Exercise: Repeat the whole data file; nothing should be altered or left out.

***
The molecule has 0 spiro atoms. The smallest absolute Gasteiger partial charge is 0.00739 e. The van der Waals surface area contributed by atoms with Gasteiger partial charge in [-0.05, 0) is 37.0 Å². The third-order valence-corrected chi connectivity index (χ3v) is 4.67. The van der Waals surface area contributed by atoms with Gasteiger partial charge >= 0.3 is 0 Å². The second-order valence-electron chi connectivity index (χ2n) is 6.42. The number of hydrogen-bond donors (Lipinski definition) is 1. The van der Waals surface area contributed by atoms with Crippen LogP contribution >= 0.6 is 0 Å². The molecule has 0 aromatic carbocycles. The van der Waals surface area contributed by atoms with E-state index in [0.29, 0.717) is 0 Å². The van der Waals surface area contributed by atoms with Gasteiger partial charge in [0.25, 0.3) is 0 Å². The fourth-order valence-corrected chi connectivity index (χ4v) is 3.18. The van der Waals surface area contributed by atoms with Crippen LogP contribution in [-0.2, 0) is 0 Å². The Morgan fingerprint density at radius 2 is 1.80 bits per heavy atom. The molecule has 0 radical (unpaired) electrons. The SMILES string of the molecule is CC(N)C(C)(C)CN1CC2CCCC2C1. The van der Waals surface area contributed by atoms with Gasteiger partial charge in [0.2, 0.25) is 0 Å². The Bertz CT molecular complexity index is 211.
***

The molecule has 0 spiro atoms. The smallest absolute Gasteiger partial charge is 0.00739 e. The van der Waals surface area contributed by atoms with Gasteiger partial charge in [-0.05, 0) is 37.0 Å². The third-order valence-corrected chi connectivity index (χ3v) is 4.67. The van der Waals surface area contributed by atoms with Gasteiger partial charge >= 0.3 is 0 Å². The second-order valence-electron chi connectivity index (χ2n) is 6.42. The number of hydrogen-bond donors (Lipinski definition) is 1. The van der Waals surface area contributed by atoms with Crippen LogP contribution >= 0.6 is 0 Å². The molecule has 0 aromatic carbocycles. The van der Waals surface area contributed by atoms with E-state index in [0.29, 0.717) is 0 Å². The van der Waals surface area contributed by atoms with Gasteiger partial charge in [0.25, 0.3) is 0 Å². The fourth-order valence-corrected chi connectivity index (χ4v) is 3.18. The van der Waals surface area contributed by atoms with Crippen LogP contribution in [-0.2, 0) is 0 Å². The Morgan fingerprint density at radius 2 is 1.80 bits per heavy atom. The molecule has 0 radical (unpaired) electrons. The SMILES string of the molecule is CC(N)C(C)(C)CN1CC2CCCC2C1. The van der Waals surface area contributed by atoms with Gasteiger partial charge in [0.2, 0.25) is 0 Å². The Bertz CT molecular complexity index is 211.